Sunday, March 8, 2009

Snapshot of views shows more tolerant America today

Previously published in the Terre Haute Tribune Star, 3/8/09

I found an interesting joint press release from CBS News and The New York Times. Released February 1, it compares selected public opinion polls from 1979 and a poll they sponsored taken in January 2009. Scholars of public opinion know that trends are more revealing than a "snapshot" so being able to compare a recent snapshot with a very similar one from 30 years ago should make good fodder for a sociological essay.

As bad as our economy is, after a summer of $4+ gas prices, a steady year long decline in the stock market, rising unemployment, and deficit spending, Americans are more optimistic about the future than 30 years ago. 46 percent in January 1979 reported believing life would be better in the future. 61percent believed the future would be better in January 2009. The pollsters noted that the recent poll was taken just as President Obama was to be inaugurated. Indeed, while the 30 year mark is compelling as a news hook, it would be interesting to see what a comparison between January 1981 and January 2009 would be with the inauguration of the undeniably optimistic and stubbornly sunny Ronald Reagan. He, too, promised change to the American people. Could Americans just be in denial?

Times were much different then, however. Interest rates in January 1979 were very high, the prime rate was better than 11%. The prime interest rate last month was about 3 percent. Unemployment was higher, though not what it was to become in 1979. For much of the 70s, stagflation was the economic policy challenge, while stimulating economic activity is the challenge today.

Despite increased optimism about the future, we think America is less powerful today than in the past. 19 percent thought America had gained in the world since 1969 but only 12 percent think America is more powerful now than 10 years ago. Undoubtedly the reality check of 9/11 revealed our vulnerabilities. We don't face foes like the Soviet Union as we did in 1979. Americans are well known for having short historical memories, we don't face "mutually assured destruction" today as we did then, but we are vulnerable today in ways we weren't then, such as greater reliance on foreign oil, a reliance on China to fund our debt, and a loss of some respect in the world due to recent foreign policies.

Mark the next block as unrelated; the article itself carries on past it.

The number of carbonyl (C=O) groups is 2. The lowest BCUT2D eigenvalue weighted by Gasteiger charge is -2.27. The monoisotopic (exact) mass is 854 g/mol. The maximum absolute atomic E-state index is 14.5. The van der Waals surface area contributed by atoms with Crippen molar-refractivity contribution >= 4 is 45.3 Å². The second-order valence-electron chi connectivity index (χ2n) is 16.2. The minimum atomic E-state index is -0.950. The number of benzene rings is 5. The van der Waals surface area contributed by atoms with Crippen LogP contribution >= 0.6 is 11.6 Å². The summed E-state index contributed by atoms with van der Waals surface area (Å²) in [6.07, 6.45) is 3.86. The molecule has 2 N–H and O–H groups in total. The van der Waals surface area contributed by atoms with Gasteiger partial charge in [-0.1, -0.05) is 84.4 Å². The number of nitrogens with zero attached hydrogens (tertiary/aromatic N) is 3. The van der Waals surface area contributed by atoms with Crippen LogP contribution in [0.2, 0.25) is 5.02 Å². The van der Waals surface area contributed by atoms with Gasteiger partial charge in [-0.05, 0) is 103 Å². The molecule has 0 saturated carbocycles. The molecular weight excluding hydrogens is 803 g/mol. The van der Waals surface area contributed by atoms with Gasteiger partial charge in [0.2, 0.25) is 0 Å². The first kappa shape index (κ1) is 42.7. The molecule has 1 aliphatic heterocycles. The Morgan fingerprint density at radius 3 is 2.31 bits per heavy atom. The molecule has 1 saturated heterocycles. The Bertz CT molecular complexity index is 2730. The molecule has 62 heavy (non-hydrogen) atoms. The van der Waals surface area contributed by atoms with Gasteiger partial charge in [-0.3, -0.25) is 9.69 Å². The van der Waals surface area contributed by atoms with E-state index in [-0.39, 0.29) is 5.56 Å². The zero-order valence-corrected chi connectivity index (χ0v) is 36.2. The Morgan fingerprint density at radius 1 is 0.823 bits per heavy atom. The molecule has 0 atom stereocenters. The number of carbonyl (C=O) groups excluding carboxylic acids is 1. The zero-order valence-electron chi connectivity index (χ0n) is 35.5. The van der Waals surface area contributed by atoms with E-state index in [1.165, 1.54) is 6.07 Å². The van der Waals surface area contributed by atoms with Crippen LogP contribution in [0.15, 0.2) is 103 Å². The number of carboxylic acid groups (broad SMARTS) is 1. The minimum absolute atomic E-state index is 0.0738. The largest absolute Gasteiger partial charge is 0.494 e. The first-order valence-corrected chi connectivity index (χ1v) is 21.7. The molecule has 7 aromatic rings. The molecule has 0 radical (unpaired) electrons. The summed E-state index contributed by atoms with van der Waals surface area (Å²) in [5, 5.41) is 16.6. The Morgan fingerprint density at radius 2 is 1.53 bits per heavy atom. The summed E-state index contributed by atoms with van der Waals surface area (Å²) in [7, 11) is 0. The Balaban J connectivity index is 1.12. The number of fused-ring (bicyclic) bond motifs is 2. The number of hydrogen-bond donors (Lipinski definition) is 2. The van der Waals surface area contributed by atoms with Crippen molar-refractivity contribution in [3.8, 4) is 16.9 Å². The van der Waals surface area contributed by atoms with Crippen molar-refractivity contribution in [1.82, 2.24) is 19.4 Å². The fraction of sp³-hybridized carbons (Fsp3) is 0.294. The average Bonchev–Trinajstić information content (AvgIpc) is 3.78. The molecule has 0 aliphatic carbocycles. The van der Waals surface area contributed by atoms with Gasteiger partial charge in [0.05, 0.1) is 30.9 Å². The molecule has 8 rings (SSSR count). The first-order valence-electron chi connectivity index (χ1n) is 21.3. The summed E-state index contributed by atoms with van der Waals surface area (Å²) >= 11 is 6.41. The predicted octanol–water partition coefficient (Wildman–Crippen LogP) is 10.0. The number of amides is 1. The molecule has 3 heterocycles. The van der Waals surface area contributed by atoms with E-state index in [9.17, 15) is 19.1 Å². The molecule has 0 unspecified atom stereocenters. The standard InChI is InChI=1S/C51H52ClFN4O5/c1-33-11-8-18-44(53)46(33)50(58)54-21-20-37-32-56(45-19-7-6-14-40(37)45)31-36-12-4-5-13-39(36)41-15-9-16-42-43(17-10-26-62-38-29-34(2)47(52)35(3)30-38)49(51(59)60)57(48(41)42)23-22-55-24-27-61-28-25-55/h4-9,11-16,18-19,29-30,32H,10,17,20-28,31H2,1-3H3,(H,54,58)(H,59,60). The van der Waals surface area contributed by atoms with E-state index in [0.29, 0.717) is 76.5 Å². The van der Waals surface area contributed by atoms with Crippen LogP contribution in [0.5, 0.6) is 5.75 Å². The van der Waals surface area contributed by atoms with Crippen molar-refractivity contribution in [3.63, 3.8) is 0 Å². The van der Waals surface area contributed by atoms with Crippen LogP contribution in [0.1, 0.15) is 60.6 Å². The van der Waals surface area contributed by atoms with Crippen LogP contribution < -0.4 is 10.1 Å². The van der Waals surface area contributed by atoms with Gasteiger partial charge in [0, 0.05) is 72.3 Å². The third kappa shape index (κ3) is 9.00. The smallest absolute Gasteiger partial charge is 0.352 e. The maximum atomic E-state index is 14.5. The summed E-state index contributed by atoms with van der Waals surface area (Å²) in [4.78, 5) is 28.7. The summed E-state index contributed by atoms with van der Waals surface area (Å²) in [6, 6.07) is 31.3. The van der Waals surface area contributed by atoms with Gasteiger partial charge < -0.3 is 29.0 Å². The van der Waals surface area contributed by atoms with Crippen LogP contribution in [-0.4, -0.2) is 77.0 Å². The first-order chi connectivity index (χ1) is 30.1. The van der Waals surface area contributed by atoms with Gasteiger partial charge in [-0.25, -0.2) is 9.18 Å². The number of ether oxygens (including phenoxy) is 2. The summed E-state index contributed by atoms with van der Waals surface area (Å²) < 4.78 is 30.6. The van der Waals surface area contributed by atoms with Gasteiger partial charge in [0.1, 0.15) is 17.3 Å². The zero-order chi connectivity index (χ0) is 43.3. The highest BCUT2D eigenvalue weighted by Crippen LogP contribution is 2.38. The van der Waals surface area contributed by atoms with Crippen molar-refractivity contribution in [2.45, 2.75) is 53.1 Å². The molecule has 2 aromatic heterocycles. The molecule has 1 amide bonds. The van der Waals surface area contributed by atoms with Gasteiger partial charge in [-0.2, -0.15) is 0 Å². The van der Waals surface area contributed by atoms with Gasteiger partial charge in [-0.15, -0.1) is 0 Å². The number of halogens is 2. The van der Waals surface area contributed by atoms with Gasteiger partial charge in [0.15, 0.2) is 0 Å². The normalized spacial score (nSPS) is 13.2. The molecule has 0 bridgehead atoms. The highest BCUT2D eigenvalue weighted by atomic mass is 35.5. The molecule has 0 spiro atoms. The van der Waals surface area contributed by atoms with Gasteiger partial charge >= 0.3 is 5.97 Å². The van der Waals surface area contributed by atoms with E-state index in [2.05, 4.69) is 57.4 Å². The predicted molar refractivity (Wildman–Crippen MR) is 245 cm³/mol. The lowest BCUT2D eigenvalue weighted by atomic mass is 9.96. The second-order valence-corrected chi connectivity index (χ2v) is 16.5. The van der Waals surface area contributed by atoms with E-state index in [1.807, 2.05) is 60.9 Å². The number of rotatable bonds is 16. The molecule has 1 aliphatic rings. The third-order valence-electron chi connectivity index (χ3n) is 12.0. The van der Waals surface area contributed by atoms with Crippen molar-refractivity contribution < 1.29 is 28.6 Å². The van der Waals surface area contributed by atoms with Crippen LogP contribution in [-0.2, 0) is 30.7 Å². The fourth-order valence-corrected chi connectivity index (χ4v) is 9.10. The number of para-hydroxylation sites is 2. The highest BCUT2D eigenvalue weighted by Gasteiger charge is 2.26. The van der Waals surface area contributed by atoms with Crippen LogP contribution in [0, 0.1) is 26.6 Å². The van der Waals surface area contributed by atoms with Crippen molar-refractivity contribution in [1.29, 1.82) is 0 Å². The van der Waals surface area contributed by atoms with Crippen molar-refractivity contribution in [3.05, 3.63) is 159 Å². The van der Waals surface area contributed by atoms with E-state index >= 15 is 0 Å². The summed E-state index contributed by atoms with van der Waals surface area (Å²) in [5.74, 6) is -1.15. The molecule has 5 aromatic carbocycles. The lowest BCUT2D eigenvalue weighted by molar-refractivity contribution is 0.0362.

30 years has brought significant change in Americans’ views on homosexuality. The late seventies saw the rise of family values organizations. The Moral Majority was formed in 1979. Opposition to legal abortion, opposition to homosexual rights, and opposition to “illicit” sex, were their most significant rallying points. While this type of organization has and continues to wield significant political sway, their sway on public opinion appears to be nil. 30 years ago nearly two-thirds of Americans viewed homosexuality as wrong. In January 2009, only 41 percent did. The only age group in which a majority viewed homosexuality as wrong is those over 65 years of age. On this issue, tolerance and a more liberal view appear to be winning out.

Views on abortion have not changed either. 30 years ago, 54 percent indicated abortion should be legal under certain circumstances. That is pretty much the view since 1973 after Roe v. Wade. If there is any movement at all, it is toward a more liberal viewpoint, 28 percent last month, compared to 22 percent 30 years ago, indicated abortion should be legal under any circumstance.

Despite 20 years of Republican administrations pushing abstinence, there is virtually no change in Americans’ views on pre-marital sex. About 60 percent view it as “not wrong.” Ronald Reagan began the “war on drugs” in the 1980s. 69 percent of Americans in 1979 indicated that marijuana should not be legalized. Only 52 percent expressed that view last month.

As with any snapshot, the framing of the shot by the photographer will emphasize some things and miss others. The same is with polling. How would American’s views on immigration compare from 30 years ago? How about on issues of tax fairness? On smoking? Views on crime and punishment would be a very interesting set of snapshots to examine. Views on pornography from 30 years ago, with the growth in that industry due to internet delivery probably would reveal a more tolerant and liberalizing view I suspect. The snapshots here suggest a general move to more liberal and tolerant views, perhaps in keeping with the election of our first African American to the Presidency.

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